Buck v. Gordon, No. 19-1959 (6th Cir. 2020)

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Justia Opinion Summary

The Michigan Department of Health and Human Services contracts out most of its fostering and adoption services to private child-placing agencies (CPAs), which perform home evaluations of prospective adoptive and foster parent(s). One CPA, St. Vincent Catholic Charities, shares the religious teachings of the Roman Catholic Church regarding same-sex marriage. It “cannot provide a written recommendation ... endorsing a family situation that would conflict with [its] religious beliefs” so St. Vincent refers out home evaluations for same-sex or unmarried couples to other CPAs. In 2015, Michigan codified this practice. M.C.L. 722.124e(1)(g) provides that “[t]o the fullest extent permitted by state and federal law," a CPA shall not be required to provide any services if those services conflict with, or provide any services under circumstances that conflict with," the CPA’s "sincerely held religious beliefs.”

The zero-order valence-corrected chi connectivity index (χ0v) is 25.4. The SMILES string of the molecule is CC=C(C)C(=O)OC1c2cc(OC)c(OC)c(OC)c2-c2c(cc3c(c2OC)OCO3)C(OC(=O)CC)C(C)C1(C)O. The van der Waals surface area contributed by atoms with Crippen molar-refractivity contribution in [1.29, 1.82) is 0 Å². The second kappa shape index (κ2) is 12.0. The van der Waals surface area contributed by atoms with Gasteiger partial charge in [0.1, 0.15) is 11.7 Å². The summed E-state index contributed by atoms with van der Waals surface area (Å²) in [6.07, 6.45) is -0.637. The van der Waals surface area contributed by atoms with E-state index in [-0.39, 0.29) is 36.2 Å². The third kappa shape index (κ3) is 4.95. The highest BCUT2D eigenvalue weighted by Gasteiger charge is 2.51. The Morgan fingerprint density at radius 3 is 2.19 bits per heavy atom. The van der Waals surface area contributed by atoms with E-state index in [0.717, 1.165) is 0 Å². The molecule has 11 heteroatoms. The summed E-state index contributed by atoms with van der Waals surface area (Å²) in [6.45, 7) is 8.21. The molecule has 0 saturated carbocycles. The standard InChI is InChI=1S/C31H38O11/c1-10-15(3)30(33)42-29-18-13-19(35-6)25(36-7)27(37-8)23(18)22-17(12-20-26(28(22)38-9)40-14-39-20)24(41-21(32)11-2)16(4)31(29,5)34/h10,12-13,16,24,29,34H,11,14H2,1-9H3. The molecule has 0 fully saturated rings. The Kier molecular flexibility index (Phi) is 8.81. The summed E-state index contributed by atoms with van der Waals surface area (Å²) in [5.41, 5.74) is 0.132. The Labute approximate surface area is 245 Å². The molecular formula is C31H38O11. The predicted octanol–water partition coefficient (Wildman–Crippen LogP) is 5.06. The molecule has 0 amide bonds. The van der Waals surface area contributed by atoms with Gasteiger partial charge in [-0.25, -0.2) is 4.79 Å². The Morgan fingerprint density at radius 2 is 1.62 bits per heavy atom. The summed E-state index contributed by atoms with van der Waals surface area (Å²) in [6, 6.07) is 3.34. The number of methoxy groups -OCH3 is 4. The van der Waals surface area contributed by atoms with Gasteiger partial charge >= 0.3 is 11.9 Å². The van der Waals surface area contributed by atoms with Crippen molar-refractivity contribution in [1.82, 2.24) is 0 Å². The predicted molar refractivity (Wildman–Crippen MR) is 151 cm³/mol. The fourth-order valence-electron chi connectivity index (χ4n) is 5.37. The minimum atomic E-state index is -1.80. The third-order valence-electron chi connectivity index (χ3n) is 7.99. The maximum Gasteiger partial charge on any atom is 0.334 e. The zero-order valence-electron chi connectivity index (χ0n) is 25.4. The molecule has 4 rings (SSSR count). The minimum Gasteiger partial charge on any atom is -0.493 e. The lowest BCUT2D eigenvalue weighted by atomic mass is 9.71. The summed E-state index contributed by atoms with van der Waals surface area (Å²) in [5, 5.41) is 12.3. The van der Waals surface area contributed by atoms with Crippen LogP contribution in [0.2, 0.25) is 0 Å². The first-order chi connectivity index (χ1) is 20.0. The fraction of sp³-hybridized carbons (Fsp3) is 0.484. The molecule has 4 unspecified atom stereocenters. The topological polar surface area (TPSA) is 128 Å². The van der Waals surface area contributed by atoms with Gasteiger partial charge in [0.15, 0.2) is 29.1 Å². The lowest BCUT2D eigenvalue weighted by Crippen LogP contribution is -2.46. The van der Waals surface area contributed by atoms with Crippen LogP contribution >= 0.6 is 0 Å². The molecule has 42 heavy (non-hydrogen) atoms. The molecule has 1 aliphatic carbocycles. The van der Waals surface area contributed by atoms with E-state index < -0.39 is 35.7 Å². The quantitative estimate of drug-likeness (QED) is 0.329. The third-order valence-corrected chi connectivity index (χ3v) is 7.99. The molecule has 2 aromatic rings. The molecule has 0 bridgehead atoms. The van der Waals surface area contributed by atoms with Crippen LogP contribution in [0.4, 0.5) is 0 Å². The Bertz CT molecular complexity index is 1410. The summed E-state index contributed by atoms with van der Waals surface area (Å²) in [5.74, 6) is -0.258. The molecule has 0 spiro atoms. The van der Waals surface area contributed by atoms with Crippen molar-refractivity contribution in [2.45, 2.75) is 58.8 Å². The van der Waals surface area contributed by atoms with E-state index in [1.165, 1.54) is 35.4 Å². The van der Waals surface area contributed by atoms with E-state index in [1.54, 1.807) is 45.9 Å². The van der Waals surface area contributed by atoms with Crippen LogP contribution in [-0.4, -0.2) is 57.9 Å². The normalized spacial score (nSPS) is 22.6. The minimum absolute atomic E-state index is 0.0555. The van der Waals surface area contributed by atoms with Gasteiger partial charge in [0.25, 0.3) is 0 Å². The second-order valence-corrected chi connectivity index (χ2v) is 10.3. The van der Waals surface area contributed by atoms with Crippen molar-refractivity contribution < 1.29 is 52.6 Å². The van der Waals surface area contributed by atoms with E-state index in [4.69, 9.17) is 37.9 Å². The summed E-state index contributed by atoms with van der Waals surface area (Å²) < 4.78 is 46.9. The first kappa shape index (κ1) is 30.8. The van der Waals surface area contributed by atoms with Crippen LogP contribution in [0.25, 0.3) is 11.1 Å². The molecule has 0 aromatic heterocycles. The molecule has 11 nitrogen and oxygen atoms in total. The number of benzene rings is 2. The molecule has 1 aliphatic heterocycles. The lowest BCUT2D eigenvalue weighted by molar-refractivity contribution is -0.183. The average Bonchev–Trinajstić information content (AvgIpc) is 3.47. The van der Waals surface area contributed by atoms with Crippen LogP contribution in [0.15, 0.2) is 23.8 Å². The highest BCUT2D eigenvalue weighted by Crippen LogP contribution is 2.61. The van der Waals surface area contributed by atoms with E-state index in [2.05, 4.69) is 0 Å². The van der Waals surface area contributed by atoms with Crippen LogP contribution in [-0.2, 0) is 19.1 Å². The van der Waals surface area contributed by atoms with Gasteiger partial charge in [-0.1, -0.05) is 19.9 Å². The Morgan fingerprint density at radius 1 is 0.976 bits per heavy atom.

The Dumonts alleged that they were a same-sex couple interested in fostering and adoption, but that St. Vincent refused to assist them with the licensing process because of their sexual orientation. Michigan settled that suit by agreeing to enforce, against CPAs, a policy prohibiting discrimination on the basis of sexual orientation. St. Vincent then claimed that the state violated its First and Fourteenth Amendment rights by directing it to perform its duties in a manner that violates its sincerely held religious beliefs. The district court denied the Dumonts’ motions, seeking intervention. The Sixth Circuit reversed with respect to permissive intervention. Citing FRCP 24(b)(3), the court held that the Dumonts’ motion was timely, that it presented a common question of law, and that there is little risk of undue delay or prejudice to the existing parties.